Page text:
Prior studies have linked high blood cholesterol levels to various cancers, including colorectal cancers. However, it hasn’t been clear that lowering cholesterol can prevent colorectal cancers. Now, researchers at Weill Cornell Medicine have found in mice hard-to-detect colorectal pre-cancerous lesions known as serrated polyps, and the aggressive tumors that develop from them, depend heavily on the ramped-up production of cholesterol. Their finding points to the possibility of using cholesterol-lowering drugs to prevent or treat such tumors.
The findings are published in Nature Communications in an article titled, “Enhanced SREBP2-driven cholesterol biosynthesis by PKCλ/ι deficiency in intestinal epithelial cells promotes aggressive serrated tumorigenesis.”
“The metabolic and signaling pathways regulating aggressive mesenchymal colorectal cancer (CRC) initiation and progression through the serrated route are largely unknown,” the researchers wrote. “Although relatively well characterized as BRAF mutant cancers, their poor response to current targeted therapy, difficult preneoplastic detection, and challenging endoscopic resection make the identification of their metabolic requirements a priority. Here, we demonstrate that the phosphorylation of SCAP by the atypical PKC (aPKC), PKCλ/ι promotes its degradation and inhibits the processing and activation of SREBP2, the master regulator of cholesterol biosynthesis.”
The researchers analyzed mice that develop serrated polyps and tumors, detailing the chain of molecular events in these tissues that leads to increased cholesterol production.
“Serrated-type polyps and tumors currently are not treated differently from other colorectal neoplasias, but as our work shows, they have this specific metabolic vulnerability that can be targeted,” said study co-senior author Jorge Moscat, PhD, a Homer T. Hirst III professor of oncology in pathology, vice chair for cell and cancer pathobiology in the department of pathology and laboratory medicine and a member of the Sandra and Edward Meyer Cancer Center at Weill Cornell Medicine.
The other co-senior author is Maria Diaz-Meco, PhD, a Homer T. Hirst III professor of oncology in pathology and a member of the Meyer Cancer Center at Weill Cornell Medicine. The study’s first author is Yu Muta, PhD, a postdoctoral associate in the Moscat/Diaz-Meco laboratories.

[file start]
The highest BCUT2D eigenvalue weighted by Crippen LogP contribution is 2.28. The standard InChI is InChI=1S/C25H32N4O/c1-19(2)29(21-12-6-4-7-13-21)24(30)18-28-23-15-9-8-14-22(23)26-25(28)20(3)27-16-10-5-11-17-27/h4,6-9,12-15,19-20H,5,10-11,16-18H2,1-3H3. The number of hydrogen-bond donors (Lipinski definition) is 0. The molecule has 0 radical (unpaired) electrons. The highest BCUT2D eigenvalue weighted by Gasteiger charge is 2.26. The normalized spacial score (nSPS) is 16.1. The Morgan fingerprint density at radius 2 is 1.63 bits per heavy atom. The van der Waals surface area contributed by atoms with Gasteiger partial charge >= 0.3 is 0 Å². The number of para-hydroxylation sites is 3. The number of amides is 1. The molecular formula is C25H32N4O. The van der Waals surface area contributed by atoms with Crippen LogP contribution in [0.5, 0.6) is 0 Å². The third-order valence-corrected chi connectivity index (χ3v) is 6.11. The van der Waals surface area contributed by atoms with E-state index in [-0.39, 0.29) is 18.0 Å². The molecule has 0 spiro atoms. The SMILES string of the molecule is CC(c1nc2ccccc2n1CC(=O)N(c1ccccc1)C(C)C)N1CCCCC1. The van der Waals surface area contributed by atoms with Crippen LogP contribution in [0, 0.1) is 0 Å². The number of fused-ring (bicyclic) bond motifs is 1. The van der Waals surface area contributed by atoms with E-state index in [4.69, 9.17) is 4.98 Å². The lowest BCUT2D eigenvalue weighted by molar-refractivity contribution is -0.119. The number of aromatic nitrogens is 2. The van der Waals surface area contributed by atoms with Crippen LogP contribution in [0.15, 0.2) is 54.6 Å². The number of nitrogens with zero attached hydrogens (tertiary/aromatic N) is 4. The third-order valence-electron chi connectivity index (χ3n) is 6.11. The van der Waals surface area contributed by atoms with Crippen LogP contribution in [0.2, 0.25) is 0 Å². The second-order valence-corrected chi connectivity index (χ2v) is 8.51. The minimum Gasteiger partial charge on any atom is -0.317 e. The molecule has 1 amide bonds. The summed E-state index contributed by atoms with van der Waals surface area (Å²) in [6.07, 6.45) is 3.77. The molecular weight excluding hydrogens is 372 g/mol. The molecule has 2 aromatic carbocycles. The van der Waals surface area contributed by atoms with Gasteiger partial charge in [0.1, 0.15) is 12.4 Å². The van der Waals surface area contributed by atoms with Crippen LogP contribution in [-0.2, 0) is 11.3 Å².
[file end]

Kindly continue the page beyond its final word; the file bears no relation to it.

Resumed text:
“Trials of statins to prevent colorectal cancer have had conflicting results,” said Diaz-Meco. “Our findings suggest that this is because targeting cholesterol has a preventive but selective effect only against polyps and tumors of this serrated type.”
The tumors that develop into serrated polyps account for roughly 15 to 30 percent of colorectal cancers, and contain many “metaplastic” cells that are particularly invasive and resistant to treatments.
Several years ago, the Moscat/Diaz-Meco team linked serrated polyps and tumors to low levels of two enzymes known as aPKCs. They showed that mice engineered to lack these aPKC enzymes in their gut linings reliably form serrated polyps and then aggressive tumors.
In the current study, the scientists found that in serrated-type tumors in these mice, and even in intestinal tissue, cholesterol synthesis was strikingly upregulated, suggesting that cholesterol may be an early driver of tumor development.
The researchers revealed how the absence of aPKC enzymes, especially in metaplastic tumor cells, unleashes the activation of a transcription factor called SREBP2, which switches on cholesterol production.
The results indicate that targeting cholesterol could be a viable strategy for treating and preventing serrated-type colorectal tumors. The Moscat and Diaz-Meco labs are now hoping to set up an initial clinical trial of a cholesterol-lowering intervention in patients from whom serrated colorectal polyps have been removed.
“Currently when these polyps are detected early with colonoscopy, they are removed and patients have to hope that they don’t come back,” Moscat said. “In the future, we hope to have a more active method to prevent this very aggressive form of cancer before it is fully developed and more difficult to treat.”